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Walters v. Martin
Brief of National Association of Criminal Defense Lawyers (NACDL) as Amicus Curiae in Support of Petitioner-Appellant.
Argument: Walters’ counsel’s utter failure to communicate constructively denied him counsel so prejudice should be presumed. Alternatively, Mr. Walters established prejudice under Strickland and Frye resulting from his counsel’s pervasive neglect. There is a reasonable probability that the favorable March plea offer would have been accepted and entered if counsel had communicated with Mr. Walters. If Mr. Stanley’s deficient performance is instead viewed as a series of separate errors, Strickland compels a cumulative consideration of prejudice.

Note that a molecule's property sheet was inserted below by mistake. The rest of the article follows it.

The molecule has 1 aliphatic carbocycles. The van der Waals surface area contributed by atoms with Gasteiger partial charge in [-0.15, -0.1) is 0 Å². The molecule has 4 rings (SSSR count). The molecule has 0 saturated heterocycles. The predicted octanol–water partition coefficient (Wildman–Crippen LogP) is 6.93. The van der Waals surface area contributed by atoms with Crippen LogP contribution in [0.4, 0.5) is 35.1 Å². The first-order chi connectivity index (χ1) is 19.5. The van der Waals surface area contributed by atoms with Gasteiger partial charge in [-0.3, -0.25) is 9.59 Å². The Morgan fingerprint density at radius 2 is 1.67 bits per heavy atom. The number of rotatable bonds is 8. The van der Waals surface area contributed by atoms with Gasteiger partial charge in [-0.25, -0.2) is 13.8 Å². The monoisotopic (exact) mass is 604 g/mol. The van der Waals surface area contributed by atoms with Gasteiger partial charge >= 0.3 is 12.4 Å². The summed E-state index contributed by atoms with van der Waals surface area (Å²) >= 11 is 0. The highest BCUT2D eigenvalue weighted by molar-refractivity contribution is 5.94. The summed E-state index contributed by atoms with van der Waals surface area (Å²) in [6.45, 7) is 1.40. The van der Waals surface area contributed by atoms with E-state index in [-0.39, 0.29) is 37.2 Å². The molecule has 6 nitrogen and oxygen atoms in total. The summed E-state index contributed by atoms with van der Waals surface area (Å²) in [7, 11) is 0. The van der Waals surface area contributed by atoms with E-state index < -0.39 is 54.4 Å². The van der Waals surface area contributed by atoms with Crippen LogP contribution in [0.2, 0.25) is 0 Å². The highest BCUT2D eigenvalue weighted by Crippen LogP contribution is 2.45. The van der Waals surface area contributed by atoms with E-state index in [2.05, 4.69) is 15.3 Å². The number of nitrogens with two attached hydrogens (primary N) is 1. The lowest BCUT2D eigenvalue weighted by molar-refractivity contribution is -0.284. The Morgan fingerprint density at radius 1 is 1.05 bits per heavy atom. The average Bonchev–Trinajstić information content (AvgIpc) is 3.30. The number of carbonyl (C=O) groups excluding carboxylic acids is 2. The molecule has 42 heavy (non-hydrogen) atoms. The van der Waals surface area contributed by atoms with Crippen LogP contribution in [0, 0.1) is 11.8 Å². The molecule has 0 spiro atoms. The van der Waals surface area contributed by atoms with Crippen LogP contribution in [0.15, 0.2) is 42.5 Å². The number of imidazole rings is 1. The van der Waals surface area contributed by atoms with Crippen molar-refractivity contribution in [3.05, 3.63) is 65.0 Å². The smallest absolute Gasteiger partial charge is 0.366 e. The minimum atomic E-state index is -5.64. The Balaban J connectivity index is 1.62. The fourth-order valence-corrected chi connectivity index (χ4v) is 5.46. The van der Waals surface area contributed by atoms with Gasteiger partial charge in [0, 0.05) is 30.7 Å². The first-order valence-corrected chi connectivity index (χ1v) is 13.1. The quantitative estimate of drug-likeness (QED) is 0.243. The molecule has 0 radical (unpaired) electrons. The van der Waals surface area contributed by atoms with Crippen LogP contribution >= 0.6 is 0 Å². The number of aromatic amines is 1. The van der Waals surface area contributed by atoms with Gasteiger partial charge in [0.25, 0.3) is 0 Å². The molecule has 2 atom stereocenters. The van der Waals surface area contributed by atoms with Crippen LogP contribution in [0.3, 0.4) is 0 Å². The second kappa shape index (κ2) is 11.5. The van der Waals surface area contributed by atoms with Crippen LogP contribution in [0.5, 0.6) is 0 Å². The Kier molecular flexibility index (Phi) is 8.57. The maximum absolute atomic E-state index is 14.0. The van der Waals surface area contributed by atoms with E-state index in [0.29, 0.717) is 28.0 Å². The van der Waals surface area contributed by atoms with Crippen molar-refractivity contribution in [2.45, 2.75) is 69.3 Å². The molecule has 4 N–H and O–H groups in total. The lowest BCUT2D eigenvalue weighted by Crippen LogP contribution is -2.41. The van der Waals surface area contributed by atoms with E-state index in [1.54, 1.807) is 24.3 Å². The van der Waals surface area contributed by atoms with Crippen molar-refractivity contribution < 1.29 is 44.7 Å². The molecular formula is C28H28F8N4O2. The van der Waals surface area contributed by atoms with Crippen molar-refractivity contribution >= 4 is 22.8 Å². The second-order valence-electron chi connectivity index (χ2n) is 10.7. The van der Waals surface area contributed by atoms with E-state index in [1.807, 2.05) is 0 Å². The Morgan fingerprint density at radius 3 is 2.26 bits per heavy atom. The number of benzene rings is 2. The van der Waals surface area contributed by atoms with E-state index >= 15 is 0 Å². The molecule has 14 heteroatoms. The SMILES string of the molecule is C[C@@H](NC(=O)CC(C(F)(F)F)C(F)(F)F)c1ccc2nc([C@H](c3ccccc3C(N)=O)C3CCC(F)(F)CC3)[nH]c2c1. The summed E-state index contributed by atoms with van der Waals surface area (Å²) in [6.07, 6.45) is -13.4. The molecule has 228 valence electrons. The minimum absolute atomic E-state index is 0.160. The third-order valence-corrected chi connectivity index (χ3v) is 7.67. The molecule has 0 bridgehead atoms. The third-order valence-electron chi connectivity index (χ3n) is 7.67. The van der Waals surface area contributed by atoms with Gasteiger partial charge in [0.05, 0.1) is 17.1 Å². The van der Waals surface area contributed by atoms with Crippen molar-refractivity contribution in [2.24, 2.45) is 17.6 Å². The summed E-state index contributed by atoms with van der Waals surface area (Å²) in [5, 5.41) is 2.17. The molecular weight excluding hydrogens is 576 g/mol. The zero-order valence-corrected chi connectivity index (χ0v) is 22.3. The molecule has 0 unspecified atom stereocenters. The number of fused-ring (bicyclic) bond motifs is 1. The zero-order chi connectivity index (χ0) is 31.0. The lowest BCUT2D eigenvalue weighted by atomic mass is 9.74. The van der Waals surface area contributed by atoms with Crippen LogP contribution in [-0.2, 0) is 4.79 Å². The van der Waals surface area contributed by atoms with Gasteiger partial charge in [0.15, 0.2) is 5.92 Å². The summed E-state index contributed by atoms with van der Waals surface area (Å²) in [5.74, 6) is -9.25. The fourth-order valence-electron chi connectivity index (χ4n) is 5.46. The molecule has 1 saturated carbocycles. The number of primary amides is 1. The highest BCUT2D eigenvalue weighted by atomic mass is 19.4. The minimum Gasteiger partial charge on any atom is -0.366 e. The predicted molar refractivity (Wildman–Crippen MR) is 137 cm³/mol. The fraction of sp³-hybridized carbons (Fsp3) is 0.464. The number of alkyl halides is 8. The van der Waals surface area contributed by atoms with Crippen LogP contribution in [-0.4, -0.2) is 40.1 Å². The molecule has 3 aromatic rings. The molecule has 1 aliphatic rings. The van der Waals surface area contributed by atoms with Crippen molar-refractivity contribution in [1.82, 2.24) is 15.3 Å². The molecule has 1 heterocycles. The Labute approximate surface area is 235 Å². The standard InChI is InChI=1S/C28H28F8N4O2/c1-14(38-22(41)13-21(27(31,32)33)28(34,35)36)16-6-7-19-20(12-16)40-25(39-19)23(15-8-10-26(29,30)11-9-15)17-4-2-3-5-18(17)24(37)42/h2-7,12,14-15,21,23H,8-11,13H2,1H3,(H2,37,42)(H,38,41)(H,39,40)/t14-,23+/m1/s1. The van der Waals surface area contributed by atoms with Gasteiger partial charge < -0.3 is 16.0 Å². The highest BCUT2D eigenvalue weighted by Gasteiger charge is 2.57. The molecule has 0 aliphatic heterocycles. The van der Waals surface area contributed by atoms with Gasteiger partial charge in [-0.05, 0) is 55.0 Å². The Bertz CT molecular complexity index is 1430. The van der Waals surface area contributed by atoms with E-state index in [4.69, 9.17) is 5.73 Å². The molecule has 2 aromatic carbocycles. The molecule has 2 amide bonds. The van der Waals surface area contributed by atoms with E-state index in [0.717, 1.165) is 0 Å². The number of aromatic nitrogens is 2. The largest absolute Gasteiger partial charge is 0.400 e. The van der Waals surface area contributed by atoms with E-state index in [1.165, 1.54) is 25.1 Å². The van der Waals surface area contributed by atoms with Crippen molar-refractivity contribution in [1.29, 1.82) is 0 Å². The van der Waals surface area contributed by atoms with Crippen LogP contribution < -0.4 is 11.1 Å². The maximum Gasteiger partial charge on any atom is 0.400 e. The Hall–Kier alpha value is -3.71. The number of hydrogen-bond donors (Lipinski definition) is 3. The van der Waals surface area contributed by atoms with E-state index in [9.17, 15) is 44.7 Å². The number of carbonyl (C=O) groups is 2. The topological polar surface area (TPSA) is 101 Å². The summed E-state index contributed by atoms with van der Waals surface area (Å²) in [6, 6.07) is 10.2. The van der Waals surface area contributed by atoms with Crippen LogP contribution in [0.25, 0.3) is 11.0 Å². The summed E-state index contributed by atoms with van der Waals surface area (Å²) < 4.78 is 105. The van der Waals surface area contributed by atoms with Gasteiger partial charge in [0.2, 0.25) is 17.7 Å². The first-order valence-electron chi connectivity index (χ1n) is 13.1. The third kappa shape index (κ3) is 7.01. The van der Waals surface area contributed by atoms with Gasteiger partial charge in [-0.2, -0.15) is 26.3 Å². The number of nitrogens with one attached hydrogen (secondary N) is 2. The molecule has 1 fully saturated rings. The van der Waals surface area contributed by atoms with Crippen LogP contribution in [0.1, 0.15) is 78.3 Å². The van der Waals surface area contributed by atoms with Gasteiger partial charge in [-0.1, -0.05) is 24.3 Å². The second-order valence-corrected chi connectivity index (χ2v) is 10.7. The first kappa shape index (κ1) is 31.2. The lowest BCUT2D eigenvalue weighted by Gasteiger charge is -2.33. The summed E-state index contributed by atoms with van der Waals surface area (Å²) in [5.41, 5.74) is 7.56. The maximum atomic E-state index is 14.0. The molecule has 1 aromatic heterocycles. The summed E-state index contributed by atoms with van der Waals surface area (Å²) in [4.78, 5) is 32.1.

Delisle v. Crane Co.
Brief of the National Association of Criminal Defense Lawyers as Amicus Curiae in Support of Respondents.
Argument: The Daubert standard is superior to Frye for ensuring the reliability of expert evidence and preventing wrongful convictions. Unlike Frye, expert testimony under Daubert must be based on more than “pure opinion.” Unlike Frye, which is limited to considering the expert’s methodology, Daubert evaluates the reliability of an expert’s methodology, reasoning and opinions. Unlike Daubert, which applies to all expert testimony, Frye only applies to “new or novel” scientific techniques. A number of unreliable forensic techniques are admitted under Frye because they are no longer new or novel. The Frye standard, which measures general acceptance by the insular community in question, exacerbates the problem of junk science.